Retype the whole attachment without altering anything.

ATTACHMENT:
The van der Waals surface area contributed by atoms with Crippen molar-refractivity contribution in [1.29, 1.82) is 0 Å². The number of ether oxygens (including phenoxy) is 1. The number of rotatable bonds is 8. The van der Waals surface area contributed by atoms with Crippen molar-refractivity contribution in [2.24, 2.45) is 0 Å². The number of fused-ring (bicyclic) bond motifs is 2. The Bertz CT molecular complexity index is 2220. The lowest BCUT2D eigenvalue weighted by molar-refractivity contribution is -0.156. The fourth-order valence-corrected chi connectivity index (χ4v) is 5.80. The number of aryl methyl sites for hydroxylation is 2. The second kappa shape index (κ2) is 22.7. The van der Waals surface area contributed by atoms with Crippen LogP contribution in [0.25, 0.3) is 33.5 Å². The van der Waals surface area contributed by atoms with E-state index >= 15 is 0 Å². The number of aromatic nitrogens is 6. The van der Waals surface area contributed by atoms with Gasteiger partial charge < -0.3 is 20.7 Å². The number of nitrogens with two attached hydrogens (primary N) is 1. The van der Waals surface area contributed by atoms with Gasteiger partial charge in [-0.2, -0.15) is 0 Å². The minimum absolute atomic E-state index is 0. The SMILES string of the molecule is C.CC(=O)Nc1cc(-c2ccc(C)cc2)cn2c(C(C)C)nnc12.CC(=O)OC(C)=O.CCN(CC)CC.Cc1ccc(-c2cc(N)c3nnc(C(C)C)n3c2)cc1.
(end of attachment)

The van der Waals surface area contributed by atoms with Crippen molar-refractivity contribution in [1.29, 1.82) is 0 Å². The number of ether oxygens (including phenoxy) is 1. The number of rotatable bonds is 8. The van der Waals surface area contributed by atoms with Crippen molar-refractivity contribution in [2.24, 2.45) is 0 Å². The number of fused-ring (bicyclic) bond motifs is 2. The Bertz CT molecular complexity index is 2220. The lowest BCUT2D eigenvalue weighted by molar-refractivity contribution is -0.156. The fourth-order valence-corrected chi connectivity index (χ4v) is 5.80. The number of aryl methyl sites for hydroxylation is 2. The second kappa shape index (κ2) is 22.7. The van der Waals surface area contributed by atoms with Crippen LogP contribution in [0.25, 0.3) is 33.5 Å². The van der Waals surface area contributed by atoms with E-state index >= 15 is 0 Å². The number of aromatic nitrogens is 6. The van der Waals surface area contributed by atoms with Gasteiger partial charge < -0.3 is 20.7 Å². The number of nitrogens with two attached hydrogens (primary N) is 1. The van der Waals surface area contributed by atoms with Gasteiger partial charge in [-0.2, -0.15) is 0 Å². The minimum absolute atomic E-state index is 0. The SMILES string of the molecule is C.CC(=O)Nc1cc(-c2ccc(C)cc2)cn2c(C(C)C)nnc12.CC(=O)OC(C)=O.CCN(CC)CC.Cc1ccc(-c2cc(N)c3nnc(C(C)C)n3c2)cc1.